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[Editor’s note: The following letter was held over from a previous issue; we apologize for the delay in publishing it.]

Security: A Small Storm Over Gale

Doug Gale’s article on campus security [“It’s Not All About Hackers,” September 2005] had two poor recommendations to improve password security on his “Secure Password Checklist.” His suggestion that users be encouraged or required to change their passwords every 90 days or more is a bad practice leading to a plethora of sticky notes on monitors or scrawled-on business cards in desk drawers, for users find themselves unable to remember their current (and soon-to-be-changed) password. Better to have a good, secure password and guard it vigilantly than to force frequent changes. The second weak recommendation was to “make clear to campus users that they must never give their passwords to anyone other than security administrators or backup personnel.” In fact, no one should give their password to anyone, ever, and we certainly don’t want to introduce the possibility that someone could pose as an administrator in order to gain a password. Security administrators or backup personnel should have, with their authority to administer systems securely, the ability to access those systems appropriately. Passwords are not necessary, i.e., got root? I would think they do.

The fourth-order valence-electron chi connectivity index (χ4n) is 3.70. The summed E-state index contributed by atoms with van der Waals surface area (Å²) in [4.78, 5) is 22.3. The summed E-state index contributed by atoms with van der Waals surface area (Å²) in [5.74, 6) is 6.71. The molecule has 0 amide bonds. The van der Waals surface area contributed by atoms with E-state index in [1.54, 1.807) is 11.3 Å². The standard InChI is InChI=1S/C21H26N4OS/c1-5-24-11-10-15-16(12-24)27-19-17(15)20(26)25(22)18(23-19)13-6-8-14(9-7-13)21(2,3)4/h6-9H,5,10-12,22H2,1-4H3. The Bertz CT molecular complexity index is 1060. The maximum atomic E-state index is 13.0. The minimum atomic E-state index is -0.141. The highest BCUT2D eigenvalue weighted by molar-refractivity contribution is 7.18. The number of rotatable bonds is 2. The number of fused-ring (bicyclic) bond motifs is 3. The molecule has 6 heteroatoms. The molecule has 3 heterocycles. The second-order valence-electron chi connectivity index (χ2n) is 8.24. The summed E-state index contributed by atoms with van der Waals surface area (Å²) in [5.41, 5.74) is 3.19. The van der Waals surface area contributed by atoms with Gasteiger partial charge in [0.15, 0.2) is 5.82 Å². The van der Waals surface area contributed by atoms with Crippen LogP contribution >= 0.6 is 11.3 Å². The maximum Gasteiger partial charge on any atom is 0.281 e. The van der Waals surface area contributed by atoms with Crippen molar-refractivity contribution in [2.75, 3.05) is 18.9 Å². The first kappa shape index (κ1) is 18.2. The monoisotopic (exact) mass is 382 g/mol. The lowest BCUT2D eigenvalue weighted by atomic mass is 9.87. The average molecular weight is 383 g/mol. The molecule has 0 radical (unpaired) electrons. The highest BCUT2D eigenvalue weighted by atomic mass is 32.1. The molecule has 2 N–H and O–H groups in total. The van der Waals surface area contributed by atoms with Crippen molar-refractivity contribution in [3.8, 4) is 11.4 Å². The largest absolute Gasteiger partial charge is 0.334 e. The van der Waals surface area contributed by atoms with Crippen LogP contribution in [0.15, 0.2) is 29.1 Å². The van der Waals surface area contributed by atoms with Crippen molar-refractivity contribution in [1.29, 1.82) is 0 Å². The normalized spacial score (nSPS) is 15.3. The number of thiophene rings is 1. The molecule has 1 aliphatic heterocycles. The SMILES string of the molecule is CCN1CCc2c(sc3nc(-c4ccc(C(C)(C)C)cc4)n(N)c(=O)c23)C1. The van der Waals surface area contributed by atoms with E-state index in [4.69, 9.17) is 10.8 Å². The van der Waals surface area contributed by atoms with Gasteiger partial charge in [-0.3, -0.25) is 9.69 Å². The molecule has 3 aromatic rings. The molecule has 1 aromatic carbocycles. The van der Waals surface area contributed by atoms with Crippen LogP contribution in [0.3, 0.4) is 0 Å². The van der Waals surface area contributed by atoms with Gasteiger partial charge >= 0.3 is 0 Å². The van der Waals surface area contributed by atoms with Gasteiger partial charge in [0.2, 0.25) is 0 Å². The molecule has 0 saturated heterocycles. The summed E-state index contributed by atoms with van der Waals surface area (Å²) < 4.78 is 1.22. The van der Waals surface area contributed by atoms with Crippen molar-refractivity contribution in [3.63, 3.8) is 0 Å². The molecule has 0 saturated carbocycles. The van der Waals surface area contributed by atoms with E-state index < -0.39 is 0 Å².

Molly Tamarkin
Assistant Dean of Information Technology
Nicholas School of the Environment and Earth Sciences
Duke University (NC)

From Doug Gale:

Dean Tamarkin raised excellent points. The first, regarding password changes, is about achieving a balance between theoretical best practice and the real world. It is generally accepted best practice that passwords be changed regularly. The SANS (SysAdmin, Audit, Network, Security) Institute ( recommends that system level passwords be changed at least every 90 days and user passwords every 120 days. ( But as Dean Tamarkin points out, forcing periodic password changes that result in weak passwords, reusing passwords or, worse yet, writing passwords down can be counterproductive and actually increase vulnerability in the absence of effective password management solutions. It is also important to differentiate between different users and the kinds of data they access. Access to administrative systems should be more stringent than for students accessing their e-mail. The University of Chicago has, for example, a separate policy for computers containing sensitive data. (https://security. The university also offers an excellent description of how to select secure and memorable passwords, via the same Web link. Dean Tamarkin’s second point that users should never give up their password is also generally true. Exceptions occur, however, as institutions implement centralized password management strategies, strong encryption becomes more widely used, and institutions respond to state and federal legal requirements. Better phrasing of the item on the Password Checklist would be: “Never give anyone your password except as outlined in institutional policies or as required by applicable state and federal laws.”

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